Villagers' support for Amazing Grace

WHEN little Grace Sheppard was rushed to hospital after turning blue following breathing problems her parents feared the worst.

Russell Claydon

WHEN little Grace Sheppard was rushed to hospital after turning blue following breathing problems her parents feared the worst.

After diagnosing the two-year-old with double pneumonia doctors warned she would have to be put on a life support machine to stand a chance of recovering.

But it was not just Alison and Marcus, her parents, who were beside themselves with worry - a whole village pub was left praying she would pull through.

And despite some scary moments during her treatment at Addenbrookes' Hospital in Cambridge, the patrons of the Five Bells in Great Cornard have been toasting her good health since she returned to the village on Christmas Eve.

The landlords and their customers, who have taken little Grace to their hearts, have even dipped deep into their pockets to buy equipment for the hospital's emergency accommodation at Acorn House, to help other parents in a similar distressing situation.

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Alison Danby, 40, Grace's proud mum, of St Andrews Road, Great Cornard, said: “She had really, really dangerously low blood pressure and they had to give her resuscitation fluid. It was scary but West Suffolk Hospital and Addenbrookes (staff) were fantastic.”

She said Grace had seemed fine at the Christmas party of her mother and toddler group the day before she had to take her into the doctors on December 12. Her mother's instinct kicked in when she was told there was nothing much wrong, going back again the same day and demanding she was referred to a hospital.

Grace was only at West Suffolk Hospital in Bury St Edmunds for eight hours before the severity of her collapsed lung, and the other starting to fill up with fluid, forced staff to transfer her to a specialist unit at Addenbrookes. There she was hooked up to a ventilator and fed high calorie milk through a tube in a semiconscious state.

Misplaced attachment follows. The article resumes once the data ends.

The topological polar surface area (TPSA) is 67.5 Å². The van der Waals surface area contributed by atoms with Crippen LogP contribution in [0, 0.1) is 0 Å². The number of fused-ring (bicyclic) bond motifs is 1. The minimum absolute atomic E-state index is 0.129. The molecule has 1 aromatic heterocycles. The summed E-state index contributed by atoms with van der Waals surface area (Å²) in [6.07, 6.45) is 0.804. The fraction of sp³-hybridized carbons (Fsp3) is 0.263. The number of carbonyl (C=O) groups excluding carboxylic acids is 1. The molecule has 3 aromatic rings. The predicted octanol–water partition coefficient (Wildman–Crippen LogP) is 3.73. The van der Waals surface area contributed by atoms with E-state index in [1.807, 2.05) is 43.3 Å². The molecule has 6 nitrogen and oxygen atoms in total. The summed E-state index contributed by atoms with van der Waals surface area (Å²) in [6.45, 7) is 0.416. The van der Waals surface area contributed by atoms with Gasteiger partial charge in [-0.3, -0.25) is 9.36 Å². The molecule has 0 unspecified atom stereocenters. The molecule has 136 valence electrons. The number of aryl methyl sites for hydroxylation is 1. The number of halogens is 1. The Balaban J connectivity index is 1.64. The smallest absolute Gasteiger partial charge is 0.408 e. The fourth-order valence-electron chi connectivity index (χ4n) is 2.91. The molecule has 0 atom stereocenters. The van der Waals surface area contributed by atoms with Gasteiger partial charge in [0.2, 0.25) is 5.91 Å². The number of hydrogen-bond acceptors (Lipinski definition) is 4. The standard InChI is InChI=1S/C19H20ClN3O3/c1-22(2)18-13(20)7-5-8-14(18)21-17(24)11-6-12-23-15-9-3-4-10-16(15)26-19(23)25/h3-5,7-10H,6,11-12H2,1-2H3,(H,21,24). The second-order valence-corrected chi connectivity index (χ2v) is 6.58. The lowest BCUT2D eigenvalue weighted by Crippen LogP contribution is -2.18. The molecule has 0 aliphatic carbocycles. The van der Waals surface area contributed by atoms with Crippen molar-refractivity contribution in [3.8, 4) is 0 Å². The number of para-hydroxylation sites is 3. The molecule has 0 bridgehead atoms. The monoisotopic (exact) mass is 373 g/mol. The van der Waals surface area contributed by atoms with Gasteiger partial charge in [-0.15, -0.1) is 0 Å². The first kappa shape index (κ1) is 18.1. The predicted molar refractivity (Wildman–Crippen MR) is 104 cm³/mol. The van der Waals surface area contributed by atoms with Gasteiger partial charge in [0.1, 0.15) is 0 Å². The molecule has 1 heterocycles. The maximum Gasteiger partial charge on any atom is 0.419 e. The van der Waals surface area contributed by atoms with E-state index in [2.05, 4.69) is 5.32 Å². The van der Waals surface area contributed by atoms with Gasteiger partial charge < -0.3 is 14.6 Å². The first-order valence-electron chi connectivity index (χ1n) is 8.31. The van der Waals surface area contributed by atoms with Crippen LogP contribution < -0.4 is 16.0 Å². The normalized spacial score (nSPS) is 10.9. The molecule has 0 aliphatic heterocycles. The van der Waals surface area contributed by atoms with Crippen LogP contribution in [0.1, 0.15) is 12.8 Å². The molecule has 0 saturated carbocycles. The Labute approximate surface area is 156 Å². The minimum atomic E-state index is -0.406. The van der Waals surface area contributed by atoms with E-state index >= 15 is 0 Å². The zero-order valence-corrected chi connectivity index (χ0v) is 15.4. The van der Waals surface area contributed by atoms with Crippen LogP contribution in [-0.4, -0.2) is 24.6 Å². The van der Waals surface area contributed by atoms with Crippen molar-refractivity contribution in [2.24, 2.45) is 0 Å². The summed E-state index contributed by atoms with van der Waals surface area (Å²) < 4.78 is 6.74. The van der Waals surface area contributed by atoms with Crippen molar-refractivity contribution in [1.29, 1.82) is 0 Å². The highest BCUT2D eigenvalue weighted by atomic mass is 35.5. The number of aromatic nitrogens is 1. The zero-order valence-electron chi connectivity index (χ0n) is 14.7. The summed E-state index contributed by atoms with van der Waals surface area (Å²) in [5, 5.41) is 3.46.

All this time Grace's father Marcus Sheppard, 50, a postal dispatcher, had to give day by day reports back to their friends at the village pub, who were on tenterhooks.

Wendy Hedley, the landlady of the Five Bells, said: “It was very touch and go, it was terrible. She is not my granddaughter but she is as good as.

“Everybody was like 'how is she? How is she?' It was worse for us because we were not there and there were lots of tears - from men and women.

“She has been wonderful to go through what she has. 'Amazing Grace' is what we call her.”

Since Grace came out of hospital the pub has chosen Acorn House as its charity for 2010 to recognise how they looked after Grace's parents and her 11-year-old brother Rhys.

So far, �285 has been raised and pub staff have bought �117 worth of cleaning materials the hospital has said it needs to keep up the service. They will be delivering the items, alongside Grace and her parents, on Wednesday. They hope to raise �2,000, for something like a television or microwave, and Grace's mum and brother have already said they will take part in the Sudbury Fun Run on Good Friday for the charity. Anyone wishing to donate can do so at the pub or by calling them after 11am on 01787 379016.